27 Dec 2010

C’est la vie

I’ve oft had to repeat myself on this blog. A simple search of “crash dummies” will explain what I mean.

Despite a breathalyser law/device coming into effect some time ago, there is the usual road fatalities for the Christmas period. Trinis like their rum, after all. Now, the articles from the different newspapers did not specifically mention alcohol; but it is part of the Trini culture embedded into the people. The police annually have to send out caution messages.

The deaths of Daljir, Ramroop and Jane Rampersad-Reichel, 49, of Pro Queen Street, Arima, brought to eight, the number of people killed in vehicular accidents over the past two days. On Christmas Eve, four Guyanese nationals—Redison Roberts, 38, his wife Indrani Roberts, 28, Wrenson Lewis, 34, his Trinidadian wife Melissa Watteron-Lewis, 24, and their two-year-old daughter Renesha died when their car ran off the road.

8 deaths. 8 which might have been avoided with a little caution, less speed and more thought on arriving safely. C’est la vie!

On another topic:

PRISONS COMMISSIONER John Rougier says he does not intend to subject his senior officers to scrutiny searches while entering the prisons because statistics have shown that the corrupt officers were within the junior ranks.

Commissioner Rougier said he stands firm in his decision that his senior officers would not go through scrutiny searches because the officers are not involved in the trafficking of drugs and contraband into the prisons.

Rougier said, “I would not allow my senior officers to come out of their cars to go through a baggage scanner system. What is happening is that we have systems in place where we search under people’s cars and that their trunks will be opened.”

“All officers including senior officers would be subjected to that, but I am not prepared to have my senior officers come out of their car and go through a baggage scanner.  Mr Richards farse with himself... as far as I am concerned he is farse and out of place,” Rougier said during a telephone interview on Friday.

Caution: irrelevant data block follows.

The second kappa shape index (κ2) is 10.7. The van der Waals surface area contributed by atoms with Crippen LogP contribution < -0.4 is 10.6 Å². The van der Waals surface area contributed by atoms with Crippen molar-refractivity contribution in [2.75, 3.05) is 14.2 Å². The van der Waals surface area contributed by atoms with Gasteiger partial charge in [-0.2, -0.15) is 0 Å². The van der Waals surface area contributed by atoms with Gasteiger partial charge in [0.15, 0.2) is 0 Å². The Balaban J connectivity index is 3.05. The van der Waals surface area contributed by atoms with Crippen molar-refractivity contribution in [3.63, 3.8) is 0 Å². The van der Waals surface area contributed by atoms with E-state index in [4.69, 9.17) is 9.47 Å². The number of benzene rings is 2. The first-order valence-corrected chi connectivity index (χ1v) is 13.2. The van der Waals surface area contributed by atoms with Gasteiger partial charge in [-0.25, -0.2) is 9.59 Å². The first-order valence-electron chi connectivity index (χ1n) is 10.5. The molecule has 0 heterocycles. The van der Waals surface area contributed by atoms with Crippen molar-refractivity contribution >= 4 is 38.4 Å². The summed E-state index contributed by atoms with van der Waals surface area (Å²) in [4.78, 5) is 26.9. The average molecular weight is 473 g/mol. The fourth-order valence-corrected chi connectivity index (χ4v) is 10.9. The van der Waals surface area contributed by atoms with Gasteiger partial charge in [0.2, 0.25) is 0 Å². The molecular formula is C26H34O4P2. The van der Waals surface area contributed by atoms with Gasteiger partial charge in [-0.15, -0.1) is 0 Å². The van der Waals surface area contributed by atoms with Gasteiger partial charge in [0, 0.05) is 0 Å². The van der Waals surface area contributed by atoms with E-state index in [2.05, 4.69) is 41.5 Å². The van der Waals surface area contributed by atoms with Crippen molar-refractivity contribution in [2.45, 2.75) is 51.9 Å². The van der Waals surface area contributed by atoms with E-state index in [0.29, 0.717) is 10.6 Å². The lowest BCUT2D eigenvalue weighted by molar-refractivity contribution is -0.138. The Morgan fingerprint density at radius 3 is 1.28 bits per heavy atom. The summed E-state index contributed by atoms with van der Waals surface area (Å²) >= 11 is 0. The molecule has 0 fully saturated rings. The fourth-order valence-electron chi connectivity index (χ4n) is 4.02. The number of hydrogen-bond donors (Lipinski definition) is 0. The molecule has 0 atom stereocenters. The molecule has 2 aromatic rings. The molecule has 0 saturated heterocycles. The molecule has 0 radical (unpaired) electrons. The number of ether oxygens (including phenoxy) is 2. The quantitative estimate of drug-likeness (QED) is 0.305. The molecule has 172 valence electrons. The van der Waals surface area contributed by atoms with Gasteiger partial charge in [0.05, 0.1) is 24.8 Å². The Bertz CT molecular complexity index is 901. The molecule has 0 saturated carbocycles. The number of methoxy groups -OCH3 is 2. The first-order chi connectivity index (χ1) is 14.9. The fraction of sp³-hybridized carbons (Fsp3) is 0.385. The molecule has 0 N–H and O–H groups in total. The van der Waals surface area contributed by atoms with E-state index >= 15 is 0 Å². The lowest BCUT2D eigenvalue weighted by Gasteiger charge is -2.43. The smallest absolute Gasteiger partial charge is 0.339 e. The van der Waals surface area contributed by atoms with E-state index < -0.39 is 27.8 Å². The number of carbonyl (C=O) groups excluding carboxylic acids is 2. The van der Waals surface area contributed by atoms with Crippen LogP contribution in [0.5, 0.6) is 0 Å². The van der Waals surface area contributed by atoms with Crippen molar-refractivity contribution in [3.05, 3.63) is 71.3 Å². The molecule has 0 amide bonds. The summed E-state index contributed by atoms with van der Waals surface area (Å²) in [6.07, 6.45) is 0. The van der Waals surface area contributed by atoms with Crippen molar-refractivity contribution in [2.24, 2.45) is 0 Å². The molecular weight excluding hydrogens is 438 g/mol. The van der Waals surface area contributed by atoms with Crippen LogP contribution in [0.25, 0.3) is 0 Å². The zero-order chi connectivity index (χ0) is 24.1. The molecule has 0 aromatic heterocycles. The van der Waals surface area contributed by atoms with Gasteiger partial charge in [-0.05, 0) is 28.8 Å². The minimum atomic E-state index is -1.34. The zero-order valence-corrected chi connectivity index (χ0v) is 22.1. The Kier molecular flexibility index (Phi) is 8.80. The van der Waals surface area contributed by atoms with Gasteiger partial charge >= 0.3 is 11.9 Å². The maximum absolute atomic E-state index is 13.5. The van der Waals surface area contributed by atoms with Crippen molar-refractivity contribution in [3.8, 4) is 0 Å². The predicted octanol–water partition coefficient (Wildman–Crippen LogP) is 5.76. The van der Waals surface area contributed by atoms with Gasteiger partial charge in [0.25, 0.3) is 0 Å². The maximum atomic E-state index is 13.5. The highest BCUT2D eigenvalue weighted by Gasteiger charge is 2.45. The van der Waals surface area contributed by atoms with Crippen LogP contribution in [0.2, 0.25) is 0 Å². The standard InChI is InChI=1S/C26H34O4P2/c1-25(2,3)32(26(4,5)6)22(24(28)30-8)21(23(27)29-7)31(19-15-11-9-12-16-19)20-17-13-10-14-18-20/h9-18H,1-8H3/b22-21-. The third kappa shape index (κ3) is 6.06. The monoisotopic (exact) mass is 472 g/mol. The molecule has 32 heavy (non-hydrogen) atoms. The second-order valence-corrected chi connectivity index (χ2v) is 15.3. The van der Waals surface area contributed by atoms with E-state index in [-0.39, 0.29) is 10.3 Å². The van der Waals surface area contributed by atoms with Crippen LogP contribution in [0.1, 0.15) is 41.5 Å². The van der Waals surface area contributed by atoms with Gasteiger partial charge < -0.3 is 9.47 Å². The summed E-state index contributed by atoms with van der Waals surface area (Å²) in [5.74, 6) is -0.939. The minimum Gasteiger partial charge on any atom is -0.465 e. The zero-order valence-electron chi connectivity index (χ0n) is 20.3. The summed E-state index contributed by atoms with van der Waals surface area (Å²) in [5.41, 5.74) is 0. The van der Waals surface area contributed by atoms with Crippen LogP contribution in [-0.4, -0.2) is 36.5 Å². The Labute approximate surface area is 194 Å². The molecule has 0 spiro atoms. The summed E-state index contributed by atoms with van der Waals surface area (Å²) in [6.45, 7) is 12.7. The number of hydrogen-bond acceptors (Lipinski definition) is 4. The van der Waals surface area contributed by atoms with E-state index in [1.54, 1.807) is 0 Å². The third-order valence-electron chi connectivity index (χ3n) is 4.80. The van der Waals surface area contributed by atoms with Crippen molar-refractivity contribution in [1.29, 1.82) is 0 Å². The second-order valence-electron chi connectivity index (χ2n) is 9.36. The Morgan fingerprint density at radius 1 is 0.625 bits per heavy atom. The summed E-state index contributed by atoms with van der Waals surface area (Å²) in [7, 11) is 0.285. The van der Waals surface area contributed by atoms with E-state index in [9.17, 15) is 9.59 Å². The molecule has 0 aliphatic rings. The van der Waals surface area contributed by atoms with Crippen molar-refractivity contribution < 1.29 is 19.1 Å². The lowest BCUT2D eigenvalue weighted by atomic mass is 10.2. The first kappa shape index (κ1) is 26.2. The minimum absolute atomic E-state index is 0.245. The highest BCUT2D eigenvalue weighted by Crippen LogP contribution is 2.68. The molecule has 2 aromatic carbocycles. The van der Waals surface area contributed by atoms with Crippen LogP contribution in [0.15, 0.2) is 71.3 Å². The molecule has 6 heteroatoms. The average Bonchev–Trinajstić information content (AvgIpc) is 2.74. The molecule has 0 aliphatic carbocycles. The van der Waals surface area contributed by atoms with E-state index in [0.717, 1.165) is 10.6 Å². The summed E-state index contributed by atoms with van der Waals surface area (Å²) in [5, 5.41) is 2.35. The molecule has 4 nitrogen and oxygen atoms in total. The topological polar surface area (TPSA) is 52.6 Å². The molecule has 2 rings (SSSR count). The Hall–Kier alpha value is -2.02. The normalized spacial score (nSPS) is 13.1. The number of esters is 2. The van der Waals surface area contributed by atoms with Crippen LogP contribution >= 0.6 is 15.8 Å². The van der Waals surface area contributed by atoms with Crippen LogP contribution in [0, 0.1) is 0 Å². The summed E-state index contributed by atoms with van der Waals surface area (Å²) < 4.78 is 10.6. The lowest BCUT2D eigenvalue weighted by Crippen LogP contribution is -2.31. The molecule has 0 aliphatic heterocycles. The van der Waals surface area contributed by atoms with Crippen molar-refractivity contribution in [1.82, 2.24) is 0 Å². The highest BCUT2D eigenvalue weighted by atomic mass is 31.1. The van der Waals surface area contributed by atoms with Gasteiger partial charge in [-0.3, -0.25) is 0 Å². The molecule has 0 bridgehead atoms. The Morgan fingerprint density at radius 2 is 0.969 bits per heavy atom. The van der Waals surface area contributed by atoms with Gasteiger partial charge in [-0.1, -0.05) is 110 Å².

He added, “The thing about it is that they (POA) are bringing a lot of allegations to distract from the problems in the systems where the rogue and young officers are concerned, and are always trying to bring my senior officers in the fray.”

Rougier said he was certain that his senior officers are not engaged in the illegal trafficking trade within the prisons.

“I know my senior officers and they are not corrupt officers. When they come to a station to do their work and carry out supervision and monitor the same junior officers. I trust my senior officers and let me tell you something, my senior officers are not involved in this trafficking,” he said.

“People could say what they want, but I know my senior officers and they are not involved in this drug trafficking and bringing in cell phones and all this sort of thing for inmates.

He added, “I am confident about that and as a matter of fact they (senior officers) have been putting pressure on junior officers... Mr Richards is only farse with himself and that’s the level of disrespect that Mr Richards and the association have for senior officers. That is what is creating the indiscipline within the service where a man can go on the radio and speak that disrespect, going to the public and implying that senior officers are involved in trafficking,” Rougier said.

However, in response to Rougier’s statements, president of the POA Rajkumar Ramroop yesterday maintained that both senior and junior officers should go through the same level of searches.

He said there are similar systems in prisons across the Caribbean, where every member of staff is subjected to scrutiny searches.

First of all, the statistic that ‘show the corrupt officers were within the junior ranks’ doesn’t necessarily explain why only junior officers are caught… for obvious reasons. Neither does it explain that junior officers can’t really be corrupt unless that corruption is condoned and/or shared by senior officers.

Like judges ruling to exempt themselves from the Integrity Act, this decision by Rougier shouts to the rooftops that the senior officers do have something to hide. I can well believe the reporter who wrote:

Three weeks ago, there were allegations that a senior officer assigned to the Maximum Security Prison in Arouca, had given a prisoner a quantity of marijuana and other contraband items.

A search was conducted on the inmate’s cell but the drug was found in the court yard. Police who were called to the facility believe that the inmate tossed the drug through his window moments before the search.

One of the officers who conducted a search at the inmate’s cell was subsequently transferred to the Port of Spain State Prison, the Express was told.

Of course, now we must understand that a junior officer, deemed corrupt by his boss, will eventually get promoted and … upon promotion to senior, go on the straight and narrow…

Take Don Mascal, pictured on the left. Last year Mascal, who has 18 years service as a Prison’s Officer, was arrested.

Officers from the Organised Crime, Narcotics and Firearms Interdiction Bureau, reacting to information received, conducted a search of the prisons officer’s vehicle. They discovered and seized the quantity of marijuana, as well as several “contraband” items.

The items included a bottle of alcohol, ten cigarette lighters; three cell phones; three cell phone chargers; nine packets of wrapping paper for the marijuana; seven packets of hemp; three cartons of Du Maurier (20 per pack); one carton of Du Maurier (10 per pack); and 21 packets of assorted cigarettes. Mascal was found with the drugs while parked outside of the Port-of-Spain Prison.

C’est la vie.

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